What to Expect During a Catheter Angiography

This examination is usually done on an outpatient basis.

A nurse or technologist will insert an I.V. into a small vein in your hand or arm.

A small amount of blood will be drawn to make sure that your kidneys are working and that your blood will clot normally. A small dose of sedative may be given through the IV to lessen your anxiety during the procedure.

The area of the groin or arm where the catheter will be inserted is shaved, cleaned, and numbed with local anesthetic. The radiologist will make a small incision (usually a few millimeters) in the skin where the catheter can be inserted into an artery. The catheter is then guided through the arteries to the area to be examined. After the contrast material is injected through the catheter and reaches the blood vessels being studied, several sets of X-rays are taken. Then the catheter is removed and the incision site is closed by placing pressure on the area for approximately 10 to 20 minutes (or by using a special closure device).

When the examination is complete, you will be asked to wait until the radiologist determines that all the necessary images have been obtained.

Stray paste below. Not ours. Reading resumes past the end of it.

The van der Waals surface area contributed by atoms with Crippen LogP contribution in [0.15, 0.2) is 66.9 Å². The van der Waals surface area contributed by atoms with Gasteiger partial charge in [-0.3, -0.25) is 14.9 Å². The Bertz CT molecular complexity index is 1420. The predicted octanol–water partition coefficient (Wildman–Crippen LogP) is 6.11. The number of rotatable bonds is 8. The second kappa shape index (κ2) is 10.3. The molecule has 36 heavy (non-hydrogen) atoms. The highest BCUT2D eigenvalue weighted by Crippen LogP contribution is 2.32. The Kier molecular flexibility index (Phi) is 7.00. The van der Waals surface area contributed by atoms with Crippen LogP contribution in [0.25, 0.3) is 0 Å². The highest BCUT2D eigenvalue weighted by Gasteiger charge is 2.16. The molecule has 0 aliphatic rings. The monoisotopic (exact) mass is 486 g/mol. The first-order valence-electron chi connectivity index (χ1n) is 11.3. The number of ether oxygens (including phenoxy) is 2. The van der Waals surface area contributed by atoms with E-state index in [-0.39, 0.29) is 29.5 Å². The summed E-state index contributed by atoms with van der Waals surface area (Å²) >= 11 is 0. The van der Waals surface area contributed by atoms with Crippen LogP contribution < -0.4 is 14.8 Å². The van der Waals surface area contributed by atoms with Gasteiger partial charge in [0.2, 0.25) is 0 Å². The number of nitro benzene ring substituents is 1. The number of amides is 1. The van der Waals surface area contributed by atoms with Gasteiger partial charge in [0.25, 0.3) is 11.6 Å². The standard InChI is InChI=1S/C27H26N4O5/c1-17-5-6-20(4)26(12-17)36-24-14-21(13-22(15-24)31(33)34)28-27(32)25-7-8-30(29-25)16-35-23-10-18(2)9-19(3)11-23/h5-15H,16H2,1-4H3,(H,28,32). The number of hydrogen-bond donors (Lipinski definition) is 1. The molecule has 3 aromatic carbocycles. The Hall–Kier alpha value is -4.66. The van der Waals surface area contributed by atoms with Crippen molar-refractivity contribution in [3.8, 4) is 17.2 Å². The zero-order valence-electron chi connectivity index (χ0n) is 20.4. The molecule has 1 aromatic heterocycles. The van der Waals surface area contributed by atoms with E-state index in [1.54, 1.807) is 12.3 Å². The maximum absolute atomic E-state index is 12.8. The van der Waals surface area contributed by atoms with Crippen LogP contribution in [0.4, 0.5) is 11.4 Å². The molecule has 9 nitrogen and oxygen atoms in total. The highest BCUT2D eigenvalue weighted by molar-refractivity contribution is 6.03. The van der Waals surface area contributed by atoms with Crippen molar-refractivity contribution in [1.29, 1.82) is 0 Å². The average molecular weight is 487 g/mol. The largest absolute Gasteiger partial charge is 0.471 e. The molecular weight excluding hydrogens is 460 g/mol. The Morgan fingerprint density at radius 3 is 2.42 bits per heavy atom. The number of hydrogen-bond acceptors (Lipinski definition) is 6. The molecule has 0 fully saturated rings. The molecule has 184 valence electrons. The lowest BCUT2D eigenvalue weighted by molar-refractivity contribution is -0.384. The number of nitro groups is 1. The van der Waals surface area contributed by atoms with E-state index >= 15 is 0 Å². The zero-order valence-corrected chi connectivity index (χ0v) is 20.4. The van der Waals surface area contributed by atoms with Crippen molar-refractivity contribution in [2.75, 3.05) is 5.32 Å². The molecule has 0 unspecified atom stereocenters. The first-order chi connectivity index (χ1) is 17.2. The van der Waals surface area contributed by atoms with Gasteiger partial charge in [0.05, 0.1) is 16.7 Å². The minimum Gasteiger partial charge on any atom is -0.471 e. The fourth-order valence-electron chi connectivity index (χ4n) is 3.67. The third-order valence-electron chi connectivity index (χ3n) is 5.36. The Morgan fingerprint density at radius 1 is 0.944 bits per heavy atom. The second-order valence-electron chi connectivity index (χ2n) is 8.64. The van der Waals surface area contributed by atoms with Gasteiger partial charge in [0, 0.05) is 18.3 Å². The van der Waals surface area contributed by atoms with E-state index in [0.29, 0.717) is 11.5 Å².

Your I.V. will be removed.

Time Consideration

A catheter angiogram can be completed in less than an hour, but may last up to several hours.

Other Factors

Prior to beginning the procedure, you will be asked to empty your bladder.

You will feel a slight prick when the needle is inserted into your vein for the I.V.

Injecting a local anesthetic at the site where the catheter is inserted may sting briefly, but it will make the rest of the procedure pain-free.

You will not feel the catheter in your artery, but when the contrast material is injected, you may have a feeling of warmth or a slight burning sensation. The most difficult part of the procedure may be lying flat for several hours. During this time, you should inform the nurse if you notice any bleeding, swelling or pain at the site where the catheter entered the skin.

You may resume your normal diet immediately after the exam. You will be able to resume all other normal activities 8 to 12 hours after the exam.

Limitations of Catheter Angiography

Patients with impaired kidney function, especially those who also have diabetes, are not good candidates for this procedure.

Patients who have previously had allergic reactions to X-ray contrast materials are at risk of having a reaction to contrast materials that contain iodine. If angiography is essential, a variety of methods is used to decrease risk of allergy:

  • You may be given one or more doses of a steroid medication ahead of time.
  • Contrast material without iodine may be used instead of standard X-ray contrast.

Catheter angiography should be done very cautiously—if at all—in patients who have a tendency to bleed.